If you check your credit report regularly (and you should), there's a reasonable chance that you've come across an error.
A 2012 Federal Trade Commission study of U.S. credit reporting found that upon reviewing their credit reports, one in four consumers identified errors that might affect their credit score. Further, 1 in 20 found errors that might lead to financial impacts, like paying a higher interest rate on an auto loan.
Taylor Kosla, an attorney with Agruss Law Firm, works with many clients who've been impacted by inaccuracies on their credit report. She says, "It happens all the time. And unfortunately, I think mistakes on credit reports are just becoming more costly to consumers."
The three major credit reporting agencies in the U.S. all have a process for filing disputes online, and they all promise to complete investigations within thirty days. But what happens when those investigations don't result in resolution? What is your next step?
Depending on the severity of the error and the impact on your life, the next step might be legal action.
Kosla says the types of errors her clients identify on their credit reports vary, but the most common examples include inaccurate amounts owing for debts, or mistakes in a debt's repayment schedule. That means a report could be showing that a consumer owes more than they do, or it might be showing that they're late on a payment they've already made.
But those aren't the only types of errors that can pop up on a credit report. Some are relatively benign, like a misspelled name or an incorrect address. However, sometimes pieces of someone else's credit report can accidentally make their way onto yours. This is called a mixed file, and it can be a major problem for unsuspecting consumers whose credit score and creditworthiness suddenly take a hit because of debts that don't belong to them.
Kosla describes a mixed file case she got resolved for a client:
"These weren't their actual names, but let's say it was a John T. Smith and a John S. Smith, father and son, and the father's information was reporting on the son's credit report, and there was some negative reporting. The son disputed it; the credit bureaus didn't fix it, so we had to file suit and get it fixed. But somewhere along the way, it appears their files had been mixed, likely because they had the same address, similar names, so it was just that middle initial that caused the credit reports to be mixed."
Although each of the three credit reporting agencies has simple procedures in place for disputing errors, there's no guarantee that a dispute will result in a satisfactory resolution.
When a consumer comes to Taylor Kosla for help because they've identified an error on their credit report, her first step is to advise clients on how to write a dispute letter to the credit reporting agency and the debt collector (if applicable).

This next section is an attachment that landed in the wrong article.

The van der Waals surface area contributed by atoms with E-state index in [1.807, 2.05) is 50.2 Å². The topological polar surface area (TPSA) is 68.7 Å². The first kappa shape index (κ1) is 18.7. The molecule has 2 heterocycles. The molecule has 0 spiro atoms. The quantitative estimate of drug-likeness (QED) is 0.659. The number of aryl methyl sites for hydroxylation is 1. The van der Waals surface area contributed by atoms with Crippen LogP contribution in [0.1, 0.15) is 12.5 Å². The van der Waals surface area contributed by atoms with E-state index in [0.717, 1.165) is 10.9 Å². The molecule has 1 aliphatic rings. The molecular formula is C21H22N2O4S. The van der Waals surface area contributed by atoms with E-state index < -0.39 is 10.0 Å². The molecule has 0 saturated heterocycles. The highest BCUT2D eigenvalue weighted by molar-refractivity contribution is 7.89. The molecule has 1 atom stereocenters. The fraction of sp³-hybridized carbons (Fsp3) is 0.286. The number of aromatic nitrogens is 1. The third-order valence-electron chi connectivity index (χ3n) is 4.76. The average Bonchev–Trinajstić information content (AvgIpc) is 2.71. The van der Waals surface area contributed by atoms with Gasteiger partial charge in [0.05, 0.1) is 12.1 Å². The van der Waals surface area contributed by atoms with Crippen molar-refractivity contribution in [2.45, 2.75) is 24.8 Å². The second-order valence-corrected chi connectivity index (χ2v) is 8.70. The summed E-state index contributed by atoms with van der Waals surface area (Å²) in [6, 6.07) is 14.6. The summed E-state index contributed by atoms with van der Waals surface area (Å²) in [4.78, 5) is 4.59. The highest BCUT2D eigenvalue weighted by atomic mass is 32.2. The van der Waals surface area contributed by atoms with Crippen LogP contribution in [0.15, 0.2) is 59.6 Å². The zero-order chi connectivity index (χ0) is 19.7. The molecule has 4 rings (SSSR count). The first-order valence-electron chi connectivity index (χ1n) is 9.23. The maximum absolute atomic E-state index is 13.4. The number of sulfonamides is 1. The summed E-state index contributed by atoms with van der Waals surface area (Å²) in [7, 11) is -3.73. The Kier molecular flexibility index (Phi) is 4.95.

She encourages clients to include as much evidence and documentation as possible to strengthen their dispute. This could include things like a copy of your driver's license, proof of address, or a copy of a police report in the event of identity theft. Let MoneyTips protect your credit and your identity with a free trial.
More often than not, though, dispute attempts are unsuccessful, and the only option is to file a lawsuit.
"Sometimes people come to us after they've tried disputing inaccuracies with the bureaus. And they might do that through an online submission, their own written letters, but in their experience, if they've disputed it and nothing happens, they feel like they're just out of luck and it is what it is. But we're able to take those next steps to get those credit reports cleared up," says Kosla.
The Fair Credit Reporting Act (FCRA) protects consumers from harm resulting from inaccurate credit reporting.
Credit reporting agencies are legally obligated to correct or delete inaccurate information, generally within thirty days this is the time they have to complete an investigation in response to a dispute. However, if they determine the disputed information to be "verified," they can continue to report it. This is when it may be necessary to pursue legal action.
"If inaccurate information comes back verified, we file suit against both the debt collector and the credit bureaus. The debt collectors would be on the hook for reporting inaccurate information to the credit bureaus, and then the credit reporting bureaus for reporting the inaccurate information to our client's credit report," says Kosla.
Under the FCRA, consumers who are negatively impacted by inaccuracies on their credit reports may be entitled to the following types of compensation:
"So basically, if the FCRA is violated, a consumer can get up to $1,000, plus the tradeline fix or deletion. In addition to that, those actual damages the higher interest rate on a loan or getting denied for a loan those are also provided for in the statutes," explains Kosla.
So not only can consumers be compensated for the financial impact they experience as the result of an error on their credit report (like having to pay a higher interest rate on a loan), they can also be awarded up to $1,000 and have their legal fees covered.
Kosla's firm has a high success rate when filing suit for inaccurate credit reporting. Both sides are usually keen to settle quickly, although it can take longer when there are substantial damages to consider.
You may not always be able to prevent credit reporting agencies from making mistakes on your report, but you can minimize the impact by reviewing your credit report regularly. If you notice anything out of the ordinary, it's important to take action and dispute the inaccuracies immediately to avoid any negative repercussions. You can check your credit score and read your credit report for free within minutes by joining MoneyTips.
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